The science of kindness and why we can all benefit

Though it may feel like the world can be a harsh and unforgiving place at times, it’s truly not all bad if you look closer. As Random Acts of Kindness states on their website, you hear stories of people trying to make the world a better place every day. And this can start small. The act of kindness is free, it's simple, it's positive, yet it's immensely powerful and scientifically proven to be beneficial to ourselves, others and the world. Together we can make the world that little bit kinder for all of us. And you can start today.

 

Do your little bit of good where you are; it’s those little bits of good put together that overwhelm the world.

Desmond Tutu

Kindness is contagious

It helps you build a network of relationships, whether at work or in your private life, that allows you to feel grounded and secure. Should you ever run into a problem, you're less likely to bear the burden alone when you've got a good group of people surrounding you.

 

The beautiful thing about kindness is that it’s about the only thing in the world that doubles when shared. Neuroscientists used neuroimaging to show that 'mirror neurons' in the brain get fired up if you see someone shows emotion or a gesture, mimicking that feeling in the same areas of your own brain. Witnessing someone in pain activates the same parts of the brain as when we feel pain ourselves, just like you feel the urge to yawn when you notice someone else yawning. In conclusion, simply witnessing the kind act of another will motivate you to pay it forward.

 

Kindness is good for the soul

If you're feeling out of sorts, one sure-fire way to boost your own mood is to be kind to others. Generosity activates a part of the brain called the striatum, which responds to things we find rewarding, such as great food or a good laugh. So, that happy feeling we get is also produced when we’re helping someone else –  this is the helper’s high. And remember, kindness is exponential; if others see you helping someone else, they’ll be filled with those same feel-good hormones, making them significantly more likely to do the same. This is the only chain-email-reaction that everyone would willingly sign up for.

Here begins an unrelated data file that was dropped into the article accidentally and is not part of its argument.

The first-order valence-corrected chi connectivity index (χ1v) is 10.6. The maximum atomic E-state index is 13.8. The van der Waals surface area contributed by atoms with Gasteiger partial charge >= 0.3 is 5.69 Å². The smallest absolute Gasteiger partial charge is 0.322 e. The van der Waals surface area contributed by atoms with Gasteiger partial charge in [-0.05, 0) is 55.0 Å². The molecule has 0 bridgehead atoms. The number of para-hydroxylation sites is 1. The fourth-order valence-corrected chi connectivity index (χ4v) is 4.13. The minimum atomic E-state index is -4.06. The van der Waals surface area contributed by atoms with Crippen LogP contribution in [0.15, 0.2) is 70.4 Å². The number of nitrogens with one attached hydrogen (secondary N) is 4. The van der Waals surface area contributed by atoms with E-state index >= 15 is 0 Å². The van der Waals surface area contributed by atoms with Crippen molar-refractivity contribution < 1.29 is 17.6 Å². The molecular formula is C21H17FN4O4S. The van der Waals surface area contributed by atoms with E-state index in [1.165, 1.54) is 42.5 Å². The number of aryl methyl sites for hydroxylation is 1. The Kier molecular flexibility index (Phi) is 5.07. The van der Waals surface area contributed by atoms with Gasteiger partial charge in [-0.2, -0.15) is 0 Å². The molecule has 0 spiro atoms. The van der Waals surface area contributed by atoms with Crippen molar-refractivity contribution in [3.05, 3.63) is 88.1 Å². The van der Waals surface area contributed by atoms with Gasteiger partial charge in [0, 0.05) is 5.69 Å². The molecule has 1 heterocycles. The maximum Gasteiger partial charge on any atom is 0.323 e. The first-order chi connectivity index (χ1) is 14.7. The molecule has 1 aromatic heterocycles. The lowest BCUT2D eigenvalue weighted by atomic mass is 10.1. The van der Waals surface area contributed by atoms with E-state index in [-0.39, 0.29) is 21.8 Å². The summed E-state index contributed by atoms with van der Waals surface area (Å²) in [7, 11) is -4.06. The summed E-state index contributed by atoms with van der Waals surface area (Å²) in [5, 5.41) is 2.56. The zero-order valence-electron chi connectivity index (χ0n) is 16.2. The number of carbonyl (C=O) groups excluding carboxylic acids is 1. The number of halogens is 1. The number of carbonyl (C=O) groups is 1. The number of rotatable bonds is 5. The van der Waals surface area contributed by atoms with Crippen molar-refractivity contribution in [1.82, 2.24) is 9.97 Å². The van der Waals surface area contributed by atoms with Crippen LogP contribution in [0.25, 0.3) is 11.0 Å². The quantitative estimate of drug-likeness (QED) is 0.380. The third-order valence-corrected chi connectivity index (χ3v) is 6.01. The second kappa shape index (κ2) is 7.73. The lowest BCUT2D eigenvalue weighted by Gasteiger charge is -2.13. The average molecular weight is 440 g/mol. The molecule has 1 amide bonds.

The plain fact is that the planet does not need more successful people. But it does desperately need more peacemakers, healers, restorers, storytellers and lovers of every kind.

David W. Orr, professor of Environmental Studies and Politics

 

Furthermore, being kind boosts serotonin levels, which heals your wounds, helps you relax and makes you feel good, and dopamine, which gives you feelings of satisfaction and well-being. Studies have shown that if you perform just one act of kindness a day, your body is flooded with the same hormones that make you and the person you've helped calmer, healthier and happier. You'll both be more energised, feel fewer aches and pains, have more confidence, and you could even live longer.

 

Kindness is good for your health

Yes, cardiovascular research indicates that acts of kindness are good for your health and can even slow your body’s ageing process. It helps trigger the release of oxytocin, which in turn reduces inflammation, lowers blood pressure and limits the presence of free radicals in your cardiovascular system. This hormone also makes you feel more loving, as well as loved.

 

Kindness also decreases stress; kinder people have 23% less cortisol (stress hormones) in the body, as demonstrated by a study back in 1998. What’s more, engaging in random acts of kindness will help boost your immune system to make you more resilient, improve your mood, and produce endorphins, a natural pain suppressor in the body.

 

Let’s not stop here. There’s also evidence that spreading kindness helps people see their lives as having meaning, a sense of direction, and goals to live for – a.k.a. life fulfilment – which makes them more likely to take better care of themselves by following a healthier lifestyle with regular exercise and proper diet.

Kindness is a language which the deaf can hear and the blind can see.

Mark Twain

We all need as much kindness as we can get. We all need thoughtfulness in times of need. So, be on the lookout for ways to show a little kindness to yourself or to others. It doesn't take much, but it can make a world of difference.

 

For more inspiration, why not read all about the kindness traditions we can learn from Korean culture.

 

This summer, invite kindness into your life, share it with others and discover how to treat the world with kindness too. Visit our Kindness Community page and explore a wealth of content that will inspire positivity and good vibes for yourself, others and the world.

 

Laura Wabeke

Laura Wabeke

Translator, editor and copywriter Laura Wabeke is fascinated with words and the many innovative ways you can use them to express yourself. After nine years as a freelancer – hopping from the travel industry to media agencies, advertising and book editing – this in- house copywriter is now fluent in yoga, meditation, mindfulness and embracing the brand’s philosophy of finding beauty and happiness in the smallest of things.